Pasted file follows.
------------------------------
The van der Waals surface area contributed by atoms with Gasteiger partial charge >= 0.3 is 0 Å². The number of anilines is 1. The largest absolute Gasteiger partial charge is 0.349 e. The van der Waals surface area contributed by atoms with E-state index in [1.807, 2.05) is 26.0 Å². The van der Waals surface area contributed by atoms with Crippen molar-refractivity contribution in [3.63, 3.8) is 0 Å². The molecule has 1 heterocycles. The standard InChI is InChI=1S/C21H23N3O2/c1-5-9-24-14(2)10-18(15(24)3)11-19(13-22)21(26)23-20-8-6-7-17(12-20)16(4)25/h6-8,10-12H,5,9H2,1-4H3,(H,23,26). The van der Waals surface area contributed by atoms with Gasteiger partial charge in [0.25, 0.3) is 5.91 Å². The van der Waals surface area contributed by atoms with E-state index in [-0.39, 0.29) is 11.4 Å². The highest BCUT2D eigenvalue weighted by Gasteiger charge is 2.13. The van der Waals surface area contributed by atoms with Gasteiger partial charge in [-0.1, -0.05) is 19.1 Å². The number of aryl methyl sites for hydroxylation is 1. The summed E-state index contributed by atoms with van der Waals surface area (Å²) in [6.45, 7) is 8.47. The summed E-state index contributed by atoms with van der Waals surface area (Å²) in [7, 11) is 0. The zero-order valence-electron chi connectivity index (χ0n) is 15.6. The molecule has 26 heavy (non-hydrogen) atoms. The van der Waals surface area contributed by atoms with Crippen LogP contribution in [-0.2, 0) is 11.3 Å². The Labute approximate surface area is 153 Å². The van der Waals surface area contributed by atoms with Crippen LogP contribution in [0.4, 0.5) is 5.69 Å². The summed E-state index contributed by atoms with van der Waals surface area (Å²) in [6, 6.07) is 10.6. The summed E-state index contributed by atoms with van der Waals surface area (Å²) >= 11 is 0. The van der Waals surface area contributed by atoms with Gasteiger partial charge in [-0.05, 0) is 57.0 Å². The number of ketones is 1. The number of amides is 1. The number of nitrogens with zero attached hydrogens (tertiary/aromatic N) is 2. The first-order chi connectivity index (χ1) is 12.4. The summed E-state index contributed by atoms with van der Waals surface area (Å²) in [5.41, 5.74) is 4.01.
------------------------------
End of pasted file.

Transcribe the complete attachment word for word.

The van der Waals surface area contributed by atoms with Gasteiger partial charge >= 0.3 is 0 Å². The number of anilines is 1. The largest absolute Gasteiger partial charge is 0.349 e. The van der Waals surface area contributed by atoms with E-state index in [1.807, 2.05) is 26.0 Å². The van der Waals surface area contributed by atoms with Crippen molar-refractivity contribution in [3.63, 3.8) is 0 Å². The molecule has 1 heterocycles. The standard InChI is InChI=1S/C21H23N3O2/c1-5-9-24-14(2)10-18(15(24)3)11-19(13-22)21(26)23-20-8-6-7-17(12-20)16(4)25/h6-8,10-12H,5,9H2,1-4H3,(H,23,26). The van der Waals surface area contributed by atoms with Gasteiger partial charge in [0.25, 0.3) is 5.91 Å². The van der Waals surface area contributed by atoms with E-state index in [-0.39, 0.29) is 11.4 Å². The highest BCUT2D eigenvalue weighted by Gasteiger charge is 2.13. The van der Waals surface area contributed by atoms with Gasteiger partial charge in [-0.1, -0.05) is 19.1 Å². The number of aryl methyl sites for hydroxylation is 1. The summed E-state index contributed by atoms with van der Waals surface area (Å²) in [6.45, 7) is 8.47. The summed E-state index contributed by atoms with van der Waals surface area (Å²) in [7, 11) is 0. The zero-order valence-electron chi connectivity index (χ0n) is 15.6. The molecule has 26 heavy (non-hydrogen) atoms. The van der Waals surface area contributed by atoms with Crippen LogP contribution in [-0.2, 0) is 11.3 Å². The Labute approximate surface area is 153 Å². The van der Waals surface area contributed by atoms with Crippen LogP contribution in [0.4, 0.5) is 5.69 Å². The summed E-state index contributed by atoms with van der Waals surface area (Å²) in [6, 6.07) is 10.6. The summed E-state index contributed by atoms with van der Waals surface area (Å²) >= 11 is 0. The van der Waals surface area contributed by atoms with Gasteiger partial charge in [-0.05, 0) is 57.0 Å². The number of ketones is 1. The number of amides is 1. The number of nitrogens with zero attached hydrogens (tertiary/aromatic N) is 2. The first-order chi connectivity index (χ1) is 12.4. The summed E-state index contributed by atoms with van der Waals surface area (Å²) in [5.41, 5.74) is 4.01.